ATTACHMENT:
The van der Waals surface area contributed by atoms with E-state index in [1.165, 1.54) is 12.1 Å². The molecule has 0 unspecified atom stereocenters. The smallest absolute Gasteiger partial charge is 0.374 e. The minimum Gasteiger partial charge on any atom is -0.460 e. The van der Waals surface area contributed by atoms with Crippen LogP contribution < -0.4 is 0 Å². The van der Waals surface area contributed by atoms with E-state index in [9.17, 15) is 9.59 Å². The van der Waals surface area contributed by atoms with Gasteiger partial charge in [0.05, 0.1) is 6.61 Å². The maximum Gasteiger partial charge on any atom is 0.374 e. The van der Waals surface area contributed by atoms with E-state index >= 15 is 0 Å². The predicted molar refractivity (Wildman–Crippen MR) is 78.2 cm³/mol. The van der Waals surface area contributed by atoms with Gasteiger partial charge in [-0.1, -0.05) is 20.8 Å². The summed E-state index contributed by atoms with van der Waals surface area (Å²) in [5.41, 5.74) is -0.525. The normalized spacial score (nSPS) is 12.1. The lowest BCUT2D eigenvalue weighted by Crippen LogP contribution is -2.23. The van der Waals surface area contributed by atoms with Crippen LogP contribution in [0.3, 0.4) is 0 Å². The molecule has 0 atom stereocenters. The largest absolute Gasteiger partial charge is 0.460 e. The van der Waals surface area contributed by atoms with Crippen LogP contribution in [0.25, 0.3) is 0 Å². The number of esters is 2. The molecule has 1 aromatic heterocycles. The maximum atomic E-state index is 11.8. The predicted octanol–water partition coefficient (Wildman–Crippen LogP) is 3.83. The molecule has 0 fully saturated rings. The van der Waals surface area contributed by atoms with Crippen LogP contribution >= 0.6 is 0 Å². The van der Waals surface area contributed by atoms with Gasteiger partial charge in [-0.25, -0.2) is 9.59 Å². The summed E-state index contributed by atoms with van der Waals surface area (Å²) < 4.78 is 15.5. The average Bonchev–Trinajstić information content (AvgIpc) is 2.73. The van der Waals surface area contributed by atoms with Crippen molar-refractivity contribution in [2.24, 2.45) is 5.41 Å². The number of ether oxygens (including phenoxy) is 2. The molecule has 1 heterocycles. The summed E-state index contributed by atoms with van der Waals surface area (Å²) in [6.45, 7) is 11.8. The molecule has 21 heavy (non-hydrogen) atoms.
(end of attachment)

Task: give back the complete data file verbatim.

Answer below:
The van der Waals surface area contributed by atoms with E-state index in [1.165, 1.54) is 12.1 Å². The molecule has 0 unspecified atom stereocenters. The smallest absolute Gasteiger partial charge is 0.374 e. The minimum Gasteiger partial charge on any atom is -0.460 e. The van der Waals surface area contributed by atoms with Crippen LogP contribution < -0.4 is 0 Å². The van der Waals surface area contributed by atoms with E-state index in [9.17, 15) is 9.59 Å². The van der Waals surface area contributed by atoms with Gasteiger partial charge in [0.05, 0.1) is 6.61 Å². The maximum Gasteiger partial charge on any atom is 0.374 e. The van der Waals surface area contributed by atoms with E-state index >= 15 is 0 Å². The predicted molar refractivity (Wildman–Crippen MR) is 78.2 cm³/mol. The van der Waals surface area contributed by atoms with Gasteiger partial charge in [-0.1, -0.05) is 20.8 Å². The summed E-state index contributed by atoms with van der Waals surface area (Å²) in [5.41, 5.74) is -0.525. The normalized spacial score (nSPS) is 12.1. The lowest BCUT2D eigenvalue weighted by Crippen LogP contribution is -2.23. The van der Waals surface area contributed by atoms with Crippen LogP contribution in [0.3, 0.4) is 0 Å². The molecule has 0 atom stereocenters. The largest absolute Gasteiger partial charge is 0.460 e. The van der Waals surface area contributed by atoms with Crippen LogP contribution in [0.25, 0.3) is 0 Å². The number of esters is 2. The molecule has 1 aromatic heterocycles. The maximum atomic E-state index is 11.8. The predicted octanol–water partition coefficient (Wildman–Crippen LogP) is 3.83. The molecule has 0 fully saturated rings. The van der Waals surface area contributed by atoms with Crippen LogP contribution >= 0.6 is 0 Å². The van der Waals surface area contributed by atoms with Gasteiger partial charge in [-0.25, -0.2) is 9.59 Å². The summed E-state index contributed by atoms with van der Waals surface area (Å²) < 4.78 is 15.5. The average Bonchev–Trinajstić information content (AvgIpc) is 2.73. The van der Waals surface area contributed by atoms with Crippen molar-refractivity contribution in [2.24, 2.45) is 5.41 Å². The number of ether oxygens (including phenoxy) is 2. The molecule has 1 heterocycles. The summed E-state index contributed by atoms with van der Waals surface area (Å²) in [6.45, 7) is 11.8. The molecule has 21 heavy (non-hydrogen) atoms.